Have you ever heard of Inez Milholland? What about Martha Wheelock? It’s more likely that Wheelock’s name is familiar. A longtime resident and teacher in the Great Neck Public School District, Wheelock taught English and theater for 18 years in Great Neck North and South high schools and at The Village School.
Inez Milholland, however, is a name that should be well-known, but instead has been erased from most history textbooks. Also known as the “beautiful suffragist,” Milholland was an American icon who worked to get voting rights for women and became the voice of the suffrage movement after she died for the cause in 1916.
Having always been drawn to women’s studies and filmmaking, Wheelock realized at New York University, where she was earning her PhD, that films celebrating women and their accomplishments were notably few and that it was a hole in the past that needed to be filled. Wheelock has since made several documentaries highlighting lesser known—but no less important—women activists and artists, as well as the suffragist movement. She also cofounded and became executive director of Wild West Woman, Inc., a nonprofit that produces films on women in order to provide positive role models for women and girls.
Wheelock has relocated from Great Neck to California and retired from teaching, but has continued to make documentaries, including her latest, Inez Milholland, Forward into Light, which she wrote, produced and directed. It was after learning about how this beautiful suffragist died—and the fact that it has been exactly 100 years since her death—that Wheelock knew she had make this film.
She began researching this incredible woman, but was met with little success; it wasn’t until she found newspaper articles on her western tour in California that details of Milholland’s contributions were discovered.
“She made 50 speeches on the West Coast, and California women could vote against Woodrow because he was against the suffragists,” Wheelock explained. By 1916, California woman had won the right to the vote, but the fight was far from over in many other states. Suffragists like Milholland wanted to urge people to boycott President Woodrow Wilson, who remained steadfast in his stance against women voting.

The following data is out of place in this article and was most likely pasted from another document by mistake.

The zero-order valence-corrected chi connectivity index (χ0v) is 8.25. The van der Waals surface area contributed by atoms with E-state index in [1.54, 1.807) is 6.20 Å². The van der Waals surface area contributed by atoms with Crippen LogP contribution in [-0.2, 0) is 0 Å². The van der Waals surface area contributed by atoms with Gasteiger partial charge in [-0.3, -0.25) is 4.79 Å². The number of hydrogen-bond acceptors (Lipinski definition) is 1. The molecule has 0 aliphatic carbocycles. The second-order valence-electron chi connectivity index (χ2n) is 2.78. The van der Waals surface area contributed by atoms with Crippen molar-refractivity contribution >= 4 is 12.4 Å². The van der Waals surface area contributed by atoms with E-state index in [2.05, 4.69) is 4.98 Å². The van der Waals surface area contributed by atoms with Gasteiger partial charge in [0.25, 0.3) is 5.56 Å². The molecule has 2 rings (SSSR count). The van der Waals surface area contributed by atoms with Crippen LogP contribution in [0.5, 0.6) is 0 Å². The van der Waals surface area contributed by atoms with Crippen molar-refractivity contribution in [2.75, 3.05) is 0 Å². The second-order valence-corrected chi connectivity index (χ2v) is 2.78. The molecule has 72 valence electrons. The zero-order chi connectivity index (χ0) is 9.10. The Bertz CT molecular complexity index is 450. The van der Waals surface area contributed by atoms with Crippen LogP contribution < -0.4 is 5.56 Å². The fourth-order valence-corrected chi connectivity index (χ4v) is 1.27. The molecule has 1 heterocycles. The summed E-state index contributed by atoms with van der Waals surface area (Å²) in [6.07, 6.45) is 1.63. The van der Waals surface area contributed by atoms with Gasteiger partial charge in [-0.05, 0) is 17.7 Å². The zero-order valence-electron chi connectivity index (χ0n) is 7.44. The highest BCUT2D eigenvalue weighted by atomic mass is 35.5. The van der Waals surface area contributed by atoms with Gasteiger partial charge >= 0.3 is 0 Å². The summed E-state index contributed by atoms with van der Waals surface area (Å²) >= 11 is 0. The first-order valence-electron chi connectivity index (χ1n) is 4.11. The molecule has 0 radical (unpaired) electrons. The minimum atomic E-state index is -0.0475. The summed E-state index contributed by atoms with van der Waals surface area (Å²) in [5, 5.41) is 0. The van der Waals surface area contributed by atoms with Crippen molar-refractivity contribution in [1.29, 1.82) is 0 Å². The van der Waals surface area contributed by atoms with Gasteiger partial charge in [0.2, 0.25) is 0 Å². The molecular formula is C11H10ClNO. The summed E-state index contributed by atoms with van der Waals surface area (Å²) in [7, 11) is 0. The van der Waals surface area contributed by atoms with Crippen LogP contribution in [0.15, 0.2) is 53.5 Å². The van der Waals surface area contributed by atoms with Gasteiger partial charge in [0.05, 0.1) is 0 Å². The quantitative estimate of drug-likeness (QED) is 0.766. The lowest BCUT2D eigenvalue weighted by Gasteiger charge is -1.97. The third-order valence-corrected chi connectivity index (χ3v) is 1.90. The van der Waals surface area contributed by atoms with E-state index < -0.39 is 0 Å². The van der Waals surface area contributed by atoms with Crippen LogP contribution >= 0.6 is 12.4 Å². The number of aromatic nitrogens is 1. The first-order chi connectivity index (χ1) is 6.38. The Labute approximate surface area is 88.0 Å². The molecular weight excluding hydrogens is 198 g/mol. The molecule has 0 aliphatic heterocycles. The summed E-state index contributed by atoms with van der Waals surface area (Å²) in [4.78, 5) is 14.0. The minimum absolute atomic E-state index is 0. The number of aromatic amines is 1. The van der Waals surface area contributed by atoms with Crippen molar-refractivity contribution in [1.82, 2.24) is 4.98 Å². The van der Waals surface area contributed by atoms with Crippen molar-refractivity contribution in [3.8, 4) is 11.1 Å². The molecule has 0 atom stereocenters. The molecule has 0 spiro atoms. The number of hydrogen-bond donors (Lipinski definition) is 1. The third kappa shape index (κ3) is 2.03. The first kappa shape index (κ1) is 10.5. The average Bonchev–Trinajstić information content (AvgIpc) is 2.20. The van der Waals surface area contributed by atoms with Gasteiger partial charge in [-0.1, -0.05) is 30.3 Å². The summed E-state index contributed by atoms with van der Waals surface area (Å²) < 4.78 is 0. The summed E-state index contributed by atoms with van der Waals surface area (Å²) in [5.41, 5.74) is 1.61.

Wheelock said that during her tour to accomplish this, “these little town [newspapers] put in huge articles about what she looked like, how she was so beautiful. They marketed her like Beyoncé, like this beautiful, incredible woman, [the men] didn’t even care was talking about women and their right to vote.” And so, with the men flocking to see her and their wives tagging along, Milholland’s reputation and mission exploded.
Her worldwide fame reached its peak when, after a long and exhausting tour in which she’d made 50 speeches, Milholland fainted at a podium during a rousing speech. She died a few weeks later of anemia at age 30.
Although a shockingly sad demise, the fight for equality continued without her. But, Milholland’s words were not forgotten. Before she fainted, her last public words were, “Mr. President, how long must women wait for liberty?” She spoke for the thousands who didn’t have a voice and, even after her death, her words continued—sewn onto the banners of picketers who protested outside The White House for 17 months.
Milholland was extremely radical for her time. She was a “new woman”
in the early 20th century who believed in a women’s right to choose and vote. She even asked a man to marry her, disregarding a tradition that still exists today. “She was a wonderful role model,” Wheelock said warmly. “She lost her American citizenship because she proposed to a Dutchman, she wouldn’t have had the right to vote anyway.” And yet, Milholland still gave her life on behalf of her gender.
Instead of viewing history as a far removed series of facts and dates, Wheelock has noticed that these documentaries make “people begin to believe that history is theirs. [Someone might say], ‘wow, that could’ve been me campaigning for Hillary Clinton,” she continued. “That’s what’s been so exciting about this film, people become amazed, Inez was their own little hero…it’s so touching. After screenings, women come up to me and say, ‘thank you so much for showing me about her.’”
One hundred years after her death, Wheelock’s documentary is more relevant today than ever. It reminds us how important it is to vote, and to remember how many people have struggled and made terrible sacrifices throughout history so that every American would have the right to have a voice.